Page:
Where to Buy Children’s Filipiniana Costume for Buwan ng Wika
Maria Clara Costume
Shopping in Manila
August 2014 Manila Philippines – “Agosto” is the month of Philippine National Language (Buwan ng Wika) when Philippine schools nationwide celebrate the event by wearing Filipiniana costume and preparing Filipino-inspired cultural programs like Filipino dances, songs, story telling, palabigkasan, display of Philippine craft and native products, letting the children appreciate Filipino native food and playing the traditional “larong Pilipino” (Filipino games).
Where to Buy Children’s Filipiniana Costume
Kultura store at SM Department store – with limited design and display
Landmark – limited design
Quiapo – costumes are available year-round. I particularly like the area because there were a strip of specialty shops located near Quiapo church. If you want your child to have unique ready-made Filipiniana costume, browse Maning’s and its neighboring shops they have complete ensemble from costumes, head dress, props, foot wears and accessories.
Commonwealth Market – for those living North of Quezon City, the 3rd floor has a few selections of Filipiniana costume.
Tesoro’s and Rustan’s – for quality costumes
Online shops or (online sellers) – Online shopping can be fun but remember items posted on sale are not always WYSIWYG (what-you-see-is-what-you-get). Online shop offers brand new and preloved items. Be aware that images/photos can be filtered, ask seller for accurate condition. We recommend online shops from eBay and Instagram. But for Ayos Dito and OLX (formerly Sulit) we haven’t tried them yet.
For DIY Filipiniana costume, you can have it custom-tailored. Pick your choice of costume and bring it to your “mananahi”. Choose fabrics close to your design and consider comfort when the child wears it. Typically the best place to buy quality textile/fabric at the cheapest price are the following markets:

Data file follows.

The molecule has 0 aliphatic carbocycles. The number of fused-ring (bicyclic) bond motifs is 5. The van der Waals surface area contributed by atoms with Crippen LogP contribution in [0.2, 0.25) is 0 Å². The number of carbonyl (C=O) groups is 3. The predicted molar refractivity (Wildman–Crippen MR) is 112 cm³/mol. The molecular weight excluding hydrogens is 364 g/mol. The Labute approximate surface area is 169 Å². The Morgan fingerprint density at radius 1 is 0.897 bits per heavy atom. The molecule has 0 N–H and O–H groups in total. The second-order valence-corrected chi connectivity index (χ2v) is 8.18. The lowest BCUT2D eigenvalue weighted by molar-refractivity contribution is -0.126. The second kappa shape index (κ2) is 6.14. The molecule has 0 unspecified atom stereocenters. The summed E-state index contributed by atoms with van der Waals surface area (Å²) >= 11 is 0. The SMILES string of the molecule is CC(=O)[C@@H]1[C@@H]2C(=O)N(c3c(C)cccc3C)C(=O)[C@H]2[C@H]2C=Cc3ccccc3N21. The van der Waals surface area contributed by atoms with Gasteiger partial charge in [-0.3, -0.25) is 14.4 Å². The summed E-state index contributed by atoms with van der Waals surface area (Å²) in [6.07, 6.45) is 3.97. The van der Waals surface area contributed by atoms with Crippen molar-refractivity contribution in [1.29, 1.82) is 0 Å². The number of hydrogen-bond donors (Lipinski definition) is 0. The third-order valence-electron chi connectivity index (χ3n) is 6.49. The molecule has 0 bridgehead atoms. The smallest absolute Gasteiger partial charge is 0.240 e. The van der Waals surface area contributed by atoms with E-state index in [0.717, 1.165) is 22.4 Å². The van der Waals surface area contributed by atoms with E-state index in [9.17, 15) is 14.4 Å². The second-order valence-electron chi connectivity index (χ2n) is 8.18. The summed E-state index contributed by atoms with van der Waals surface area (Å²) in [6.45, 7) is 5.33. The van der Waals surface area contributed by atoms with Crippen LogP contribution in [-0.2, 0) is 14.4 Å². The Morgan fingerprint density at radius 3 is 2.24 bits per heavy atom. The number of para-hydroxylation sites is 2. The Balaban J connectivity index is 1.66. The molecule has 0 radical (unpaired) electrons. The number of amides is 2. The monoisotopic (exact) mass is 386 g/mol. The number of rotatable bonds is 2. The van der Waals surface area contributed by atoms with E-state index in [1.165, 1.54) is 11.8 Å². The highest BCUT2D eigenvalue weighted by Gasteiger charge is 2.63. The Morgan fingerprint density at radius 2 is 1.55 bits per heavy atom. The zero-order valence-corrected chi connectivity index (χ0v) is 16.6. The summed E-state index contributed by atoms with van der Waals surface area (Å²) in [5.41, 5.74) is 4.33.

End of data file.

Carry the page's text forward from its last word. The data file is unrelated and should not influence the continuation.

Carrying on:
You may also try Fabric Warehouse (but the branch we visited in SM North EDSA have limited stocks) we end up roaming the streets of Tabora market.
In celebration of “Buwan ng Wika,” our child’s school hold various activities to deepen the student’s love for our country and culture. Highlights of the activities are “Palabigkasan” or Elocution exercises, “Malikhaing Pagbasa” or Interpretative reading, “talumpating Di-Handa” or Extemporaneous Speaking and “Malikhaing Paglalahad/Pagkukwento” or Story telling held in the respective levels.
From the past years, our Drei wore mix and match Filipiniana costume. During her pre-school she had a checkered patadyong and kimona with native slipper accessorized with Palawan’s rice pearl earrings, necklace and bracelet which she wore again when she was in first grade, we bought bakya (wooden slipper) at Kultura. First grade class individual palabigkasan piece was entitled “Ang Masayahing Bata.” They perform sing/dance of “Ang Bawat Bata Sa Ating Mundo.”
This year (she could have wear the costume again hahaha! frugal mom that’s what we are) but we asked her what does she want to wear for the Filipino elocution, everyone agreed with a Maria Clara costume complete with native slipper, Davao pearl earrings, flower brooch and red beaded bracelet from my closet, DIY necklace charm made from Rainbow Loom rubber bands and her aunt’s head dress by Rene Salud (from previous year-end ball). The Palabigkasan went smooth, she also led the opening prayer. Second graders recite “Sino Ako” ni Ronald Ebuen Mancesa. The whole class perform an ethnic dance by Pinikpikan (Una-Kaya).
I hope the list of market places can help you with your Filipiniana costume requirements. I particularly like to try Visayan and Mindanao costume in the coming Buwang ng Wika (aren’t we all sick of Baro’t Saya, Balintawak,or Katipunero costume, it’s an awesome costume but very common during this season) in fact there are more cultures need to explore from other regions of island Philippines. 🙂
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